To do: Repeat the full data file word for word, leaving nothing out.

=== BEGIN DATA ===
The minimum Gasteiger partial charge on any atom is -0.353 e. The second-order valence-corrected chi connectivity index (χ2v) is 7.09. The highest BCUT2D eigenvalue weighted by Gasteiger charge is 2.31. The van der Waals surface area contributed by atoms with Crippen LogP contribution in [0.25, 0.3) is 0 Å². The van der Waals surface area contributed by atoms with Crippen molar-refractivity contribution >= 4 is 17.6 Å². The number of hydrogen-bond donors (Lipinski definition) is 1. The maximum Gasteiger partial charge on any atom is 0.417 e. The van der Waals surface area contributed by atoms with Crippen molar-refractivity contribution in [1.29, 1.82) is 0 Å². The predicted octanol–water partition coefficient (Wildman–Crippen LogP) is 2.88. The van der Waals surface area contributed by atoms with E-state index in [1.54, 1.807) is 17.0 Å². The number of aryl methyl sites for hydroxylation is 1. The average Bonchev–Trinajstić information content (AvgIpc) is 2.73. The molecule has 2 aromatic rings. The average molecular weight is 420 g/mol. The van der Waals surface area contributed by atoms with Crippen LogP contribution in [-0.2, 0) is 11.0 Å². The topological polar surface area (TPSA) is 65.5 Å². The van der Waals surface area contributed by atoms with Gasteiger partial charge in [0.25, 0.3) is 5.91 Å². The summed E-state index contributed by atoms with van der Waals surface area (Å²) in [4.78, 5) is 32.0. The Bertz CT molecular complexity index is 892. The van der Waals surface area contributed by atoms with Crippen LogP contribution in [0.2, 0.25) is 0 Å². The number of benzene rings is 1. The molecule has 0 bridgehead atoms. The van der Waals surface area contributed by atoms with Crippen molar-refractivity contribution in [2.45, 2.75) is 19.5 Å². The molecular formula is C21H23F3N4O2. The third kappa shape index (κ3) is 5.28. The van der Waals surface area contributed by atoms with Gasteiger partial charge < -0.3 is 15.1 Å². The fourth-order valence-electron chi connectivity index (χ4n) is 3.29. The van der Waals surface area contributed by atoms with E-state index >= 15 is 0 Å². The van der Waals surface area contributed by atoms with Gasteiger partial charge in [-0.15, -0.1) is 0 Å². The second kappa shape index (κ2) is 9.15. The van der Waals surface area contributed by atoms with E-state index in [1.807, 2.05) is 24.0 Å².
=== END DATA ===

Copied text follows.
The minimum Gasteiger partial charge on any atom is -0.353 e. The second-order valence-corrected chi connectivity index (χ2v) is 7.09. The highest BCUT2D eigenvalue weighted by Gasteiger charge is 2.31. The van der Waals surface area contributed by atoms with Crippen LogP contribution in [0.25, 0.3) is 0 Å². The van der Waals surface area contributed by atoms with Crippen molar-refractivity contribution >= 4 is 17.6 Å². The number of hydrogen-bond donors (Lipinski definition) is 1. The maximum Gasteiger partial charge on any atom is 0.417 e. The van der Waals surface area contributed by atoms with Crippen molar-refractivity contribution in [1.29, 1.82) is 0 Å². The predicted octanol–water partition coefficient (Wildman–Crippen LogP) is 2.88. The van der Waals surface area contributed by atoms with E-state index in [1.54, 1.807) is 17.0 Å². The number of aryl methyl sites for hydroxylation is 1. The average Bonchev–Trinajstić information content (AvgIpc) is 2.73. The molecule has 2 aromatic rings. The average molecular weight is 420 g/mol. The van der Waals surface area contributed by atoms with Crippen LogP contribution in [-0.2, 0) is 11.0 Å². The topological polar surface area (TPSA) is 65.5 Å². The van der Waals surface area contributed by atoms with Gasteiger partial charge in [0.25, 0.3) is 5.91 Å². The summed E-state index contributed by atoms with van der Waals surface area (Å²) in [4.78, 5) is 32.0. The Bertz CT molecular complexity index is 892. The van der Waals surface area contributed by atoms with Crippen LogP contribution in [0.2, 0.25) is 0 Å². The number of benzene rings is 1. The molecule has 0 bridgehead atoms. The van der Waals surface area contributed by atoms with Crippen molar-refractivity contribution in [2.45, 2.75) is 19.5 Å². The molecular formula is C21H23F3N4O2. The third kappa shape index (κ3) is 5.28. The van der Waals surface area contributed by atoms with Gasteiger partial charge < -0.3 is 15.1 Å². The fourth-order valence-electron chi connectivity index (χ4n) is 3.29. The van der Waals surface area contributed by atoms with E-state index >= 15 is 0 Å². The van der Waals surface area contributed by atoms with Gasteiger partial charge in [-0.15, -0.1) is 0 Å². The second kappa shape index (κ2) is 9.15. The van der Waals surface area contributed by atoms with E-state index in [1.807, 2.05) is 24.0 Å².